A few Twin Cities real estate reports have come out recently for the area. They may all paint slightly different aspects of the picture, but together they give great perspective.
We'll start with the first report to come out. The Standard & Poor's/Case-Shiller home price index released at the end of December indicated that the Twin Cities home prices declined by .5% from September to October, which followed a 1.9% increase during the previous month. Overall, the report found that home prices in the Twin Cities metro area had dropped 8.4% in a year.
However, a separate report issued earlier in December by the Twin Cities Realtors association painted a slightly brighter picture of the local housing market. Their survey found that the metro area's $170,000 median sale price in November actually increased slightly from $169,000 in October. While $170,000 is down 3% from 2008.
A report from this month from the same group further ingrains that idea. The report shows the median home sales price for December again fell just 3% compared with December 2008. In December, closed sales were up 8.9%, but pending sales were down 0.8% as cold weather and the holidays came around.
All of these statistics indicate that the Twin Cities market could be bottomed out.
Twin Cities housing construction activity was up again in December compared to 2008, indicating that the local home building industry could also be headed for an uptick in 2010. For December 2009, metro area cities issued 260 permits for 423 new housing units, up from 158 permits issued for 223 new housing units for December 2008. The combined value of those planned units is also more than double those from a year ago: $89.7 million in December 2009 vs. $38.9 million in December 2008.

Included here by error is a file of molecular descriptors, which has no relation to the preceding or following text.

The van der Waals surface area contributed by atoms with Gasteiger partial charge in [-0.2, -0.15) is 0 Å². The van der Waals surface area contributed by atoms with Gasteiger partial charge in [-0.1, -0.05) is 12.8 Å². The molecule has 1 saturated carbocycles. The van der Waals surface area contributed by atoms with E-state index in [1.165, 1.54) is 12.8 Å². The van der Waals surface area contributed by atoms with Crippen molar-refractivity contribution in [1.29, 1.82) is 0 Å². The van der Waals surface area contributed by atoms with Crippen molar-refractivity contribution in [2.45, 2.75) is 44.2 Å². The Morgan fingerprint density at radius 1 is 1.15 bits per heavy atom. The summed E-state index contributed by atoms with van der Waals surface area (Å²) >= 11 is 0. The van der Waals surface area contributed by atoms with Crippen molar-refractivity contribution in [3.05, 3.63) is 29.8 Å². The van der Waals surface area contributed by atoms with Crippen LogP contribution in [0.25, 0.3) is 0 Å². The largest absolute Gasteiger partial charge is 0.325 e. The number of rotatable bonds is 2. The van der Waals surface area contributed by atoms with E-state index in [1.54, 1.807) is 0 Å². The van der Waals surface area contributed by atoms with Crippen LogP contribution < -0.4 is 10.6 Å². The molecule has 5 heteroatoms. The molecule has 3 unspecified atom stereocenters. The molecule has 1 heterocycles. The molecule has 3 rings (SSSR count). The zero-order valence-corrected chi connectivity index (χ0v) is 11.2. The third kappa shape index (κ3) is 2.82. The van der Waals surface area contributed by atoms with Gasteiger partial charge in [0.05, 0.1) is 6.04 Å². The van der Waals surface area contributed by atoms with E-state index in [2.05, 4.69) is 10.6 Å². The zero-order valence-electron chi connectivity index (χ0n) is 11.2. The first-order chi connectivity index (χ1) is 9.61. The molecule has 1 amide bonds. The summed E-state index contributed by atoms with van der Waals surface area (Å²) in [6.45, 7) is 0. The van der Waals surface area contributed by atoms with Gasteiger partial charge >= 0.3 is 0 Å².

The National Association of Realtors isn't very optimistic, though. Nationally, signed purchase agreements fell 16% in November after rising in October. With the home buyer tax incentives hanging in the balance during that time (and later extended), housing may be at risk of weakening when federal homebuyer incentives expire later this year. Since many of the homes selling right now are priced lower and are likely purchased by first time home buyers, we could likely expect home sales to weaken here, too, if incentives expire.
Couldn’t talk about home sales and construction without talking about short sales and foreclosures. Mortgage foreclosures and short sales accounted for nearly half of all Twin Cities housing sales in 2009 and should continue to play a major role in the 13-county area’s housing activity in 2010, likely keeping sales prices down and inventory up.
Even so, with 18,980 active listings at the start of 2010 according to the Minneapolis Area Association of Realtors, the local housing market's inventory is at its lowest point since April 2005. That's about 5 months worth of home sales, so that's right where the market should be. As long as home buyers continue to sign purchase agreements, this year could be at least slightly better for Twin Cities real estate and beyond.
Right now, tax incentives for first time buyers are in full swing, mortgage incentives are always in play, interest rates are low, and inventory is still high enough to keep prices down. Now is the time to buy a Twin Cities home!